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Block and Beam Flooring - Costs & Quotes

Last Updated on By Jon

Our 2021 guide to block and beam flooring covers detailed information and free quotes for this popular flooring option in both homes and workplaces.

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Block and Beam Flooring Costs

There are simply too many variables to give an accurate price for block and beam floor installation. Here are some of the factors involved, and an average cost per m2:

Service Price
Excavation (hand / machine)
Disposal of Soil (skip / hippo bags)
Hardcore Fill
Concrete (ready mix / on site)
Sleeper Wall
Beam and Block Floor
Damp Proof Membrane
Floor Insulation (70mm - 120mm)
Protective Layer VCL (500ga - 1200ga)
Floor Screed
Total (m2) £0.00

(Prices taken from multiple sources and averaged)

Prices Checked /03/2021

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Block and Beam is a popular flooring system that is preferred for its durability and ease of installation. To install this kind of floor, very minimal ground preparation is required, which significantly reduces the labour cost. With this, the construction costs less despite the relatively higher material prices.

What Affects the Cost of Block and Beam Floors?

Several elements affect the cost of this type of flooring. These include:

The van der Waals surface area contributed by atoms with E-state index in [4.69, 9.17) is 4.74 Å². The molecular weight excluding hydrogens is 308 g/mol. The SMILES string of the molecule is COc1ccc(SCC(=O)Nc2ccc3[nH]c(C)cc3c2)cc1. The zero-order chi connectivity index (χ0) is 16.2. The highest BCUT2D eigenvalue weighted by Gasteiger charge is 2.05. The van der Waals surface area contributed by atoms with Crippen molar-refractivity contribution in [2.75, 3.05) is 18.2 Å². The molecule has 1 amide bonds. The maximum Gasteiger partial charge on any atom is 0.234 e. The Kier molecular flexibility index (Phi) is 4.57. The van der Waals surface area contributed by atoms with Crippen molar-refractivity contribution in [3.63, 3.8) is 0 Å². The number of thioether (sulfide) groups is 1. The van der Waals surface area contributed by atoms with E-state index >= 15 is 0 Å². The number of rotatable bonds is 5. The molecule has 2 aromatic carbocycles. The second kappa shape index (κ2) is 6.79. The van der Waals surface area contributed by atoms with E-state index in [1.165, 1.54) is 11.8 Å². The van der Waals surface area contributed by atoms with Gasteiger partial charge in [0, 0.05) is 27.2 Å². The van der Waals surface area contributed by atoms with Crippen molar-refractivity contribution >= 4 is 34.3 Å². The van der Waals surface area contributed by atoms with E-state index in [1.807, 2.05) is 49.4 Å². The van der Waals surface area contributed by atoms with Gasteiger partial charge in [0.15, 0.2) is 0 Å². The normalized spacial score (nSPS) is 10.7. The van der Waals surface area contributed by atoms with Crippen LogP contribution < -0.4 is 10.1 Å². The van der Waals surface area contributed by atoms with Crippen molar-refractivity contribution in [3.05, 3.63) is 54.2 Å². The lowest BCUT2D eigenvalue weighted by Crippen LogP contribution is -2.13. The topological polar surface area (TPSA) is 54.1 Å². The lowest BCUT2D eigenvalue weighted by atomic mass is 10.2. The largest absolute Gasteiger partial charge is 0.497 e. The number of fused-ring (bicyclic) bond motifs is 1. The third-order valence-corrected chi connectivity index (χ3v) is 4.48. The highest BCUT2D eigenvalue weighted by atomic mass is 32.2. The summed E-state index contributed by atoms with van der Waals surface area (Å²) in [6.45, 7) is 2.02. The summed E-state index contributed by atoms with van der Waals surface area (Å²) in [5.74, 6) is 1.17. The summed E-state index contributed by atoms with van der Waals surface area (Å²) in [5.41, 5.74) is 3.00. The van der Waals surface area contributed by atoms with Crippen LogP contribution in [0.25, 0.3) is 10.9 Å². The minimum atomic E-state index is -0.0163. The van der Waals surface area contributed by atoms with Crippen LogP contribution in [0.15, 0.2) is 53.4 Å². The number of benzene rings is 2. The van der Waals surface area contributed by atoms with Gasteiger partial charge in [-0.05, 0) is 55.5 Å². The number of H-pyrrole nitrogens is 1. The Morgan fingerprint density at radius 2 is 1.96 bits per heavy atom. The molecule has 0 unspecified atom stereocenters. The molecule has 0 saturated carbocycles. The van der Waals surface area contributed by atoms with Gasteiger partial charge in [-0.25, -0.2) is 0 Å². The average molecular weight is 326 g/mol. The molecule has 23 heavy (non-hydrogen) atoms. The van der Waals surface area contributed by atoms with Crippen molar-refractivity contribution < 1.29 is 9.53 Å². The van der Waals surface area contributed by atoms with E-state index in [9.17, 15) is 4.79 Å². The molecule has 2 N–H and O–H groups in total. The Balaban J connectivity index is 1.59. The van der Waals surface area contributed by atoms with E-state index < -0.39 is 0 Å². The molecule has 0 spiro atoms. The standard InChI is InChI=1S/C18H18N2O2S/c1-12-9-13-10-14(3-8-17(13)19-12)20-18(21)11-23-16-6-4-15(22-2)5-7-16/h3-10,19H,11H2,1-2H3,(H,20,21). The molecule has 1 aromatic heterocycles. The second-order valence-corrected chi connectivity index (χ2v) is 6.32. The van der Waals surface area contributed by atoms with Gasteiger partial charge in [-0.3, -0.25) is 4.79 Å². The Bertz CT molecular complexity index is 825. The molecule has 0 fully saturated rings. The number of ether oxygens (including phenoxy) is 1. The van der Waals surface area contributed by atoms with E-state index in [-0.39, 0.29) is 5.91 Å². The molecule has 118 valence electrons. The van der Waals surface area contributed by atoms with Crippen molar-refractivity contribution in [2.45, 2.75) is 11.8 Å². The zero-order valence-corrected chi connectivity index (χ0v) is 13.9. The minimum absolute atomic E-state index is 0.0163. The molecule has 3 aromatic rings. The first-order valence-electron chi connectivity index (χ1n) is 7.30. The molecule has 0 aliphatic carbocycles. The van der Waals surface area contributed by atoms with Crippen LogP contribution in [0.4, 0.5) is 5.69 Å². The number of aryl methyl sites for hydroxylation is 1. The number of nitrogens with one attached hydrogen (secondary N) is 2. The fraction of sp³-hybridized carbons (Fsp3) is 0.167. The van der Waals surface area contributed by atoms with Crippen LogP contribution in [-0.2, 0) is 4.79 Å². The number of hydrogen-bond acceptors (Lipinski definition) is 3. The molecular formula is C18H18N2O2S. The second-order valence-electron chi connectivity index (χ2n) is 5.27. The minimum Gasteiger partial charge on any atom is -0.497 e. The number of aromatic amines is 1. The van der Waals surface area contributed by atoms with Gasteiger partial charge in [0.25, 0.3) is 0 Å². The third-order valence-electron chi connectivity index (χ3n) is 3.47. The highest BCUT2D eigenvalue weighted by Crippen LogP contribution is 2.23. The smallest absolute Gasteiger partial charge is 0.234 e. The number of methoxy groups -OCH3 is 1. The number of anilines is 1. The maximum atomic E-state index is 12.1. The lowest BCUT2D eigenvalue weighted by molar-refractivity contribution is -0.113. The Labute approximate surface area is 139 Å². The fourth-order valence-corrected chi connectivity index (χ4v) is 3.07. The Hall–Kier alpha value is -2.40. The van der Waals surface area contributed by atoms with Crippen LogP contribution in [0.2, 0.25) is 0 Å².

• The floor structure design, which affects the size of items including (Concrete, Insulation, floor finish and screed). The variation in these items affects the cost. Here are some examples:
    • The thickness of the screed will depend on the construction’s finishing requirements. If, for example, the beam and block slab is placed 100mm below the external door, then screed that is 100mm thickness will be needed to level the floor.
    • A thicker concrete base and more reinforcement are required for larger buildings.
    • High-grade insulation will need a thickness of about 100mm to reach a specific U-value. For the same U-value, lower-performance insulation material such as mineral wool may require a 200 - 300mm thickness.
  • Depth of excavation needed (also affects the disposal and hardcore cost)
  • The length of the floor- Steeper walls and intermediate reinforcement is required for floors installed over a long distance.

What is a Beam and Block flooring system?

This is a flooring system comprised of inverted T-shaped beams that are made up of concrete and cut to match the construction drawing’s requirements. The beams are laid perpendicularly to the brickwork walls that act as the support and form the main component of the footing's inner section. Rails that have 100mm bearing cover the entire inner leaf brickwork.

The beams must be laid at well-thought intervals to be filled with foamed concrete or dense aggregate blocks until the entire laid area's full width is covered. A mixture of fine sand and cement in a ratio of 4:1 is used as a topping on the floor structure. No adhesive or mortar is required in this construction since it is entirely a dry process.

Every installation is customized to match the building type requirements. With the system comes a plan showing the required layout of the concrete beams, the features of the concrete blocks that will be used and the relevant construction details.

What are the benefits?

High performance

This flooring system is resistant to pests, rot and moisture; hence requires very low maintenance. Beam and block flooring system is also soundproof and fire-resistant. Unlike timber flooring, the Beam and Block flooring system is less prone to creaks and shrinkage.